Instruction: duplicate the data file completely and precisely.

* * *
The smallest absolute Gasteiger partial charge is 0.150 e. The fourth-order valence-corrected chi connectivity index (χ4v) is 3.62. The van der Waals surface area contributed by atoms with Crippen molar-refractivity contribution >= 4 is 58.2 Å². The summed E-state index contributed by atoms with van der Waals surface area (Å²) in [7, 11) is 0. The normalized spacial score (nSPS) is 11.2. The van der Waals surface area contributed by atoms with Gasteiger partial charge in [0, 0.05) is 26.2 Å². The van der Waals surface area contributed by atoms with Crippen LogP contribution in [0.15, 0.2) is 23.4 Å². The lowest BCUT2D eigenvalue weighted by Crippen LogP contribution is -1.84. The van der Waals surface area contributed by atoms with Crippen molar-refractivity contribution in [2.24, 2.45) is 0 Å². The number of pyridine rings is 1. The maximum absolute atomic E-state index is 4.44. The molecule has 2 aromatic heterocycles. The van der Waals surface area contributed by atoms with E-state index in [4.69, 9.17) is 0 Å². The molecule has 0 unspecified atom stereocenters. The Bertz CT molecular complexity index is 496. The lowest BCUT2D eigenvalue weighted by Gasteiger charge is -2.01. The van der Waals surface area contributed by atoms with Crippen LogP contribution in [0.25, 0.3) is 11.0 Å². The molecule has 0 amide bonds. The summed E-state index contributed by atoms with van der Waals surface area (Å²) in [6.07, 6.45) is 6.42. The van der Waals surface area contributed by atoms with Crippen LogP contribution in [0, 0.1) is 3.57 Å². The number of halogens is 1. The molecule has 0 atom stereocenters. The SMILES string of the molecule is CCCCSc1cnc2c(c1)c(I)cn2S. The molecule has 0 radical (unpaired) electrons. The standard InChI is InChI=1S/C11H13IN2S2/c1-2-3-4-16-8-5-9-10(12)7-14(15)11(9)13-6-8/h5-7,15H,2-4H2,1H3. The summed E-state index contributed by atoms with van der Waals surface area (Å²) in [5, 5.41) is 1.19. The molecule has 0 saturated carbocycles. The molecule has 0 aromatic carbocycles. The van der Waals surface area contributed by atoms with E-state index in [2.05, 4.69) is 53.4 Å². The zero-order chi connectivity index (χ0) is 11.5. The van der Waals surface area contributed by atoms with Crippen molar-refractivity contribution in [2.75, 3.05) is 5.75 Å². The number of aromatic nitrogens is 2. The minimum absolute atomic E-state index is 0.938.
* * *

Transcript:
The smallest absolute Gasteiger partial charge is 0.150 e. The fourth-order valence-corrected chi connectivity index (χ4v) is 3.62. The van der Waals surface area contributed by atoms with Crippen molar-refractivity contribution >= 4 is 58.2 Å². The summed E-state index contributed by atoms with van der Waals surface area (Å²) in [7, 11) is 0. The normalized spacial score (nSPS) is 11.2. The van der Waals surface area contributed by atoms with Gasteiger partial charge in [0, 0.05) is 26.2 Å². The van der Waals surface area contributed by atoms with Crippen LogP contribution in [0.15, 0.2) is 23.4 Å². The lowest BCUT2D eigenvalue weighted by Crippen LogP contribution is -1.84. The van der Waals surface area contributed by atoms with Crippen molar-refractivity contribution in [2.24, 2.45) is 0 Å². The number of pyridine rings is 1. The maximum absolute atomic E-state index is 4.44. The molecule has 2 aromatic heterocycles. The van der Waals surface area contributed by atoms with E-state index in [4.69, 9.17) is 0 Å². The molecule has 0 unspecified atom stereocenters. The Bertz CT molecular complexity index is 496. The lowest BCUT2D eigenvalue weighted by Gasteiger charge is -2.01. The van der Waals surface area contributed by atoms with Crippen LogP contribution in [0.25, 0.3) is 11.0 Å². The molecule has 0 amide bonds. The summed E-state index contributed by atoms with van der Waals surface area (Å²) in [6.07, 6.45) is 6.42. The van der Waals surface area contributed by atoms with Crippen LogP contribution in [0, 0.1) is 3.57 Å². The number of halogens is 1. The molecule has 0 atom stereocenters. The SMILES string of the molecule is CCCCSc1cnc2c(c1)c(I)cn2S. The molecule has 0 radical (unpaired) electrons. The standard InChI is InChI=1S/C11H13IN2S2/c1-2-3-4-16-8-5-9-10(12)7-14(15)11(9)13-6-8/h5-7,15H,2-4H2,1H3. The summed E-state index contributed by atoms with van der Waals surface area (Å²) in [5, 5.41) is 1.19. The molecule has 0 saturated carbocycles. The molecule has 0 aromatic carbocycles. The van der Waals surface area contributed by atoms with E-state index in [2.05, 4.69) is 53.4 Å². The zero-order chi connectivity index (χ0) is 11.5. The van der Waals surface area contributed by atoms with Crippen molar-refractivity contribution in [2.75, 3.05) is 5.75 Å². The number of aromatic nitrogens is 2. The minimum absolute atomic E-state index is 0.938.